In my last blog post I said that I had moved my backups from an external disk to Rackspace Cloud Files and promised I’d explain how.
Ok, so why bother? I had about 100 GB of data that was being backed up. I didn’t want to upload 99% of that, have my wifi go bonkers, and then have to start over (because Duplicity apparently isn’t very good at resuming). So, instead I wanted to make the initial backup to an external drive (the backup wouldn’t fit on my laptop’s hard drive) and defer copying it to Rackspace as time and connectivity permitted.
That was simple enough.
Once the first, full backup was made, I wanted incremental backups to go directly to Cloud Files, so I needed to get Deja-Dup to realise that there was already a backup on there.
This was the trickier bit.
When you ask Duplicity to interact with a particular backup location, it calculates a hash of the URI of it and looks that up in its cache to see if it knows about it already. If you’ve made a backup with deja-dup, you can go and look in $HOME/.cache/deja-dup. This is what I had:
soren@lenny:~$ ls -l $HOME/.cache/deja-dup/ drwxr-xr-x 2 soren soren 4096 2011-01-14 18:09 4e33cf513fa4772471272dbd07fca5be soren@lenny:~$
You see a directory named after the hash of the uri of the backup location I used, namely “file:///media/backup” (the MD5 sum of which is 4e33cf513fa4772471272dbd07fca5be).
Inside this directory, we find:
soren@lenny:~$ ls -l /home/soren/.cache/deja-dup/4e33cf513fa4772471272dbd07fca5be/ -rw------- 1 soren soren 750938885 Jan 14 15:47 duplicity-full-signatures.20110113T170937Z.sigtar.gz -rw------- 1 soren soren 653487 Jan 14 15:47 duplicity-full.20110113T170937Z.manifest soren@lenny:~$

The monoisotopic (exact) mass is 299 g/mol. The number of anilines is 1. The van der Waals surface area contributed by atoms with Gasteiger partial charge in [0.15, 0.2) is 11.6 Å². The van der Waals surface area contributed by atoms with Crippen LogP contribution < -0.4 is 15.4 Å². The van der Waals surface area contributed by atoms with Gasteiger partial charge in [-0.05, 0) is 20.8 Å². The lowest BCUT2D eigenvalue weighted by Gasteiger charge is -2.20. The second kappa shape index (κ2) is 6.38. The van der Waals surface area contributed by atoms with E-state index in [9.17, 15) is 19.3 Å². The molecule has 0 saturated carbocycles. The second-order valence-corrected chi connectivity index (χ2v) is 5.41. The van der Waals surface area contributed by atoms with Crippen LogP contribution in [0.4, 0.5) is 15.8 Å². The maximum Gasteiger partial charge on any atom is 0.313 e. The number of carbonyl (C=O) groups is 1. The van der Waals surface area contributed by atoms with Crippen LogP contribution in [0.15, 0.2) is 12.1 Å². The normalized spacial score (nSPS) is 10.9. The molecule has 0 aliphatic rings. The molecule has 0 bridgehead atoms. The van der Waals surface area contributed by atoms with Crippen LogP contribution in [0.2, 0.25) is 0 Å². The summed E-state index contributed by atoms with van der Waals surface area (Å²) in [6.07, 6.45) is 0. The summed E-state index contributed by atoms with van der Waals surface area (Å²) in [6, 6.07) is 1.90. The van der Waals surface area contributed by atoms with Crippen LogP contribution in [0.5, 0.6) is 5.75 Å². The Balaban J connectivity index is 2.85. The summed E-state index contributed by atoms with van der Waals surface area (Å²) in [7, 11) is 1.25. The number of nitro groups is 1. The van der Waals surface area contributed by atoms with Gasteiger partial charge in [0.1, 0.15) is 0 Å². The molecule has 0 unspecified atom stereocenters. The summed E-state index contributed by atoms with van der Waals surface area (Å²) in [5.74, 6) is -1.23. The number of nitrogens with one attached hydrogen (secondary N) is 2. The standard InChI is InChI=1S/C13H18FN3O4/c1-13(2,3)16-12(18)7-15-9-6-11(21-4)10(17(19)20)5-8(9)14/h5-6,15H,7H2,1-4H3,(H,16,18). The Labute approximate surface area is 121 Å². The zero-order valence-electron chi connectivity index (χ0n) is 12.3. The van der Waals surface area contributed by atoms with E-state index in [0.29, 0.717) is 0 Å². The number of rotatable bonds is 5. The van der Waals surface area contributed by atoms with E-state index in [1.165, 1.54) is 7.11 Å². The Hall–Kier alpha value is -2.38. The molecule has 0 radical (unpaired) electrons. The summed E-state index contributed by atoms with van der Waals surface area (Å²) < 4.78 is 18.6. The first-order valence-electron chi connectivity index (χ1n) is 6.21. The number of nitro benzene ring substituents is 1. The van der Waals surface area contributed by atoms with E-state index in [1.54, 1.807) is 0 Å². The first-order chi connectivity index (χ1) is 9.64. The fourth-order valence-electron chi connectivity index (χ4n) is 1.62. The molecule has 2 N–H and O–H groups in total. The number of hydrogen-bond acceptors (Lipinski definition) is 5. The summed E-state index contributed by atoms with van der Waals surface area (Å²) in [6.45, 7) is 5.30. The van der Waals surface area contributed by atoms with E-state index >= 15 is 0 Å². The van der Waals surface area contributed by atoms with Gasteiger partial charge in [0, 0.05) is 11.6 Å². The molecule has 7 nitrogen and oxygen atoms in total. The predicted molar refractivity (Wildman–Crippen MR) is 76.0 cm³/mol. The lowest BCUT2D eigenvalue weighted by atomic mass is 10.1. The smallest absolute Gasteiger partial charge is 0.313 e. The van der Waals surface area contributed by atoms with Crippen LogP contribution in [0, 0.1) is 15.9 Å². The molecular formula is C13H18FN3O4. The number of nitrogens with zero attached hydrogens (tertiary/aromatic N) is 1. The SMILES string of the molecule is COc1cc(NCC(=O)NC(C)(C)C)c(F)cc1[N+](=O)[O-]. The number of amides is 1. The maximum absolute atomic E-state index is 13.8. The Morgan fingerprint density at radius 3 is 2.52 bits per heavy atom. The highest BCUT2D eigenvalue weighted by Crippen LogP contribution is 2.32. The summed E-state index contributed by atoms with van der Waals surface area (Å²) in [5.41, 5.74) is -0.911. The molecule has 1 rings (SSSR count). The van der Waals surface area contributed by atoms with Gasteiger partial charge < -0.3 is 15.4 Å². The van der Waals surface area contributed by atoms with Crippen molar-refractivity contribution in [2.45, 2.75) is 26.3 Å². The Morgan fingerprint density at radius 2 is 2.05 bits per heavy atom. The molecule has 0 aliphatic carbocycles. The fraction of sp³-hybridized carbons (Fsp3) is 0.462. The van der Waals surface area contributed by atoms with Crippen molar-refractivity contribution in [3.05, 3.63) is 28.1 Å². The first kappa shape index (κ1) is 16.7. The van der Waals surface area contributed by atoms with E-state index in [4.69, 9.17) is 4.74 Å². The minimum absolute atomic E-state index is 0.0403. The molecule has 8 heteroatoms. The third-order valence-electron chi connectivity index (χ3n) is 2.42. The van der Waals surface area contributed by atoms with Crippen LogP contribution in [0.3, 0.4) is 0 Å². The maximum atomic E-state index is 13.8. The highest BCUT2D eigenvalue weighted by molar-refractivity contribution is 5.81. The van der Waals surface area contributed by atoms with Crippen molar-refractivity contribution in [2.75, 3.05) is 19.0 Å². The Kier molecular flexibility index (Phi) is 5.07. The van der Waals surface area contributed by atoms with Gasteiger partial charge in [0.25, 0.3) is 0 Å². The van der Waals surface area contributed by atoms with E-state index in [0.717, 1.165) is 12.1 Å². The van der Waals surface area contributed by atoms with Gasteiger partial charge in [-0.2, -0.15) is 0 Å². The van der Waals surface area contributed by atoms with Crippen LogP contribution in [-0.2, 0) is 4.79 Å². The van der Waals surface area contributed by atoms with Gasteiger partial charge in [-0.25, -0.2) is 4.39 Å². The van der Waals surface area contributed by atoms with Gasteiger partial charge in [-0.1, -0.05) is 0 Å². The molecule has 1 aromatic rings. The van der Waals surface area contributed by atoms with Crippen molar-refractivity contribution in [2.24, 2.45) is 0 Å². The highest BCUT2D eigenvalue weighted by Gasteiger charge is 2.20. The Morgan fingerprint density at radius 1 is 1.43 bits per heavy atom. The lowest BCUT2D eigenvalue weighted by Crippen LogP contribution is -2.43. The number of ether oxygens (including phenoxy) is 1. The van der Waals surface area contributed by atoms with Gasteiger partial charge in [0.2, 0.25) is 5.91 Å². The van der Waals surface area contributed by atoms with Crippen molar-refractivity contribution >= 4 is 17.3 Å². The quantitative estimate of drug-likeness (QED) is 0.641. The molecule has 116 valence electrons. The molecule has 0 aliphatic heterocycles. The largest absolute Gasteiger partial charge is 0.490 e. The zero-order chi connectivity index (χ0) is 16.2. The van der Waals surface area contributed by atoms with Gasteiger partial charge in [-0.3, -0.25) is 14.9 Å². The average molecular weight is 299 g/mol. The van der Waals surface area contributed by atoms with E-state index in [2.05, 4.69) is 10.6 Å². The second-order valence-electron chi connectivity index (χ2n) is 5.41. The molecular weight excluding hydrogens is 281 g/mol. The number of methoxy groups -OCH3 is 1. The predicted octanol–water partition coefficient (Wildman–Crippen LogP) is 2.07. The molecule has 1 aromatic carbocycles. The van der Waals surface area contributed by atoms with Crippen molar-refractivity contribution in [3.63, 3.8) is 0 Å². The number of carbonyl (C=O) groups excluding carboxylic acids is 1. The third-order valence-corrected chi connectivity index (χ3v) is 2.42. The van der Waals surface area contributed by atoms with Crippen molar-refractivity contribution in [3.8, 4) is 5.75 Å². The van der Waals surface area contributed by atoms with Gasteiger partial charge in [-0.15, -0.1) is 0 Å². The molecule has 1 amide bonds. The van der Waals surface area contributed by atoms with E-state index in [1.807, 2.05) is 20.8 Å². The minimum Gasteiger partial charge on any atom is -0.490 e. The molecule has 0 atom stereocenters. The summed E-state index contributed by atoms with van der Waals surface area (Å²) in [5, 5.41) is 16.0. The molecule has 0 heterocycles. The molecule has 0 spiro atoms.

It contains a manifest and a signature file. These files in there have no record of the backup location. That information exists only in the name of the directory. Essentially, all I needed to do was to rename the directory to match the Cloud Files location. Being a bit cautious, I decided to copy it instead. The URI for a container on Cloud Files looks like “cf+http://containername”. Knowing this, it was as simple as:
soren@lenny:~$ echo -n 'cf+http://lenny' | md5sum 2f66137249874ed1fdc952e9349912d4 - soren@lenny:~$ cd $HOME/.cache/deja-dup soren@lenny:~/.cache/deja-dup$ cp -r 4e33cf513fa4772471272dbd07fca5be 2f66137249874ed1fdc952e9349912d4
The -n option to echo is essential. Without it, I’d have been calculating the MD5 sum of the URI with a trailing newline.
Before I ran deja-dup again, I made sure the two files above were copied to Cloud Files. If I hadn’t, the first time duplicity would talk to Cloud Files, it would realise that these files don’t exist on the expected backup location, hence the local cache of them must be invalid, so it would delete them. This happened to me the first time, so making a copy rather than just renaming the directory turned out to be a good idea.
All that was left to do now was to change my backup location in Deja-Dup. This should be simple enough, so I won’t go into detail about that.
The best part about this, I think, is that wasn’t until 5-6 days later, that my upload of the initial full backup finished. However, in the mean time, I was able to do incremental backups just fine, because all it needs to do that is the signature files from the previous runs.
Oh, and to actually upload the files, I used the “st” tool from Swift. Something like this:
soren@lenny:~$ cd /media/backup soren@lenny:/media/backup$ st -A https://auth.api.rackspacecloud.com/v1.0 -U soren -K 6e6f742061206368616e636521212121 upload lenny *